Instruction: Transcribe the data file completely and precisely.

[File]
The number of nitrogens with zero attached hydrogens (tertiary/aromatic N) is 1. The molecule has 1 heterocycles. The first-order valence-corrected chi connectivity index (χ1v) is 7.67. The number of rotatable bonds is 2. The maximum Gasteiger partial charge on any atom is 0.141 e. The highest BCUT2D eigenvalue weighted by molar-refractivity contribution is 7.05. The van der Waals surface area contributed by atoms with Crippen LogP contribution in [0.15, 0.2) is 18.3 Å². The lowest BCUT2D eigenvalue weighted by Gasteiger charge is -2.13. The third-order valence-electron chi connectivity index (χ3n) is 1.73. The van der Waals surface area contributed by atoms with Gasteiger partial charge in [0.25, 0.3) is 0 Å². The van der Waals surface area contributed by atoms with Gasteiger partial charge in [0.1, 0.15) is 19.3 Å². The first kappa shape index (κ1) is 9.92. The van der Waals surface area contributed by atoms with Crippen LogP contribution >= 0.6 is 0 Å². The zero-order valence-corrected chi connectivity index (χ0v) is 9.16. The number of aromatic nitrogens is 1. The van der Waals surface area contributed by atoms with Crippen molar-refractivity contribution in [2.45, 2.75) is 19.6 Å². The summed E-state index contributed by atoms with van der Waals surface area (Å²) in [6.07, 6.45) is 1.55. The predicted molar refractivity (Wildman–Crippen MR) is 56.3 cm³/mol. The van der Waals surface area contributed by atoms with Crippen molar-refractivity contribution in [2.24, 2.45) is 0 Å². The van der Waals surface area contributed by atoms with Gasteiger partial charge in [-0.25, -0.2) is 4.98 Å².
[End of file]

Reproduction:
The number of nitrogens with zero attached hydrogens (tertiary/aromatic N) is 1. The molecule has 1 heterocycles. The first-order valence-corrected chi connectivity index (χ1v) is 7.67. The number of rotatable bonds is 2. The maximum Gasteiger partial charge on any atom is 0.141 e. The highest BCUT2D eigenvalue weighted by molar-refractivity contribution is 7.05. The van der Waals surface area contributed by atoms with Crippen LogP contribution in [0.15, 0.2) is 18.3 Å². The lowest BCUT2D eigenvalue weighted by Gasteiger charge is -2.13. The third-order valence-electron chi connectivity index (χ3n) is 1.73. The van der Waals surface area contributed by atoms with Gasteiger partial charge in [0.25, 0.3) is 0 Å². The van der Waals surface area contributed by atoms with Gasteiger partial charge in [0.1, 0.15) is 19.3 Å². The first kappa shape index (κ1) is 9.92. The van der Waals surface area contributed by atoms with Crippen LogP contribution >= 0.6 is 0 Å². The zero-order valence-corrected chi connectivity index (χ0v) is 9.16. The number of aromatic nitrogens is 1. The van der Waals surface area contributed by atoms with Crippen molar-refractivity contribution in [2.45, 2.75) is 19.6 Å². The summed E-state index contributed by atoms with van der Waals surface area (Å²) in [6.07, 6.45) is 1.55. The predicted molar refractivity (Wildman–Crippen MR) is 56.3 cm³/mol. The van der Waals surface area contributed by atoms with Crippen molar-refractivity contribution in [2.24, 2.45) is 0 Å². The van der Waals surface area contributed by atoms with Gasteiger partial charge in [-0.25, -0.2) is 4.98 Å².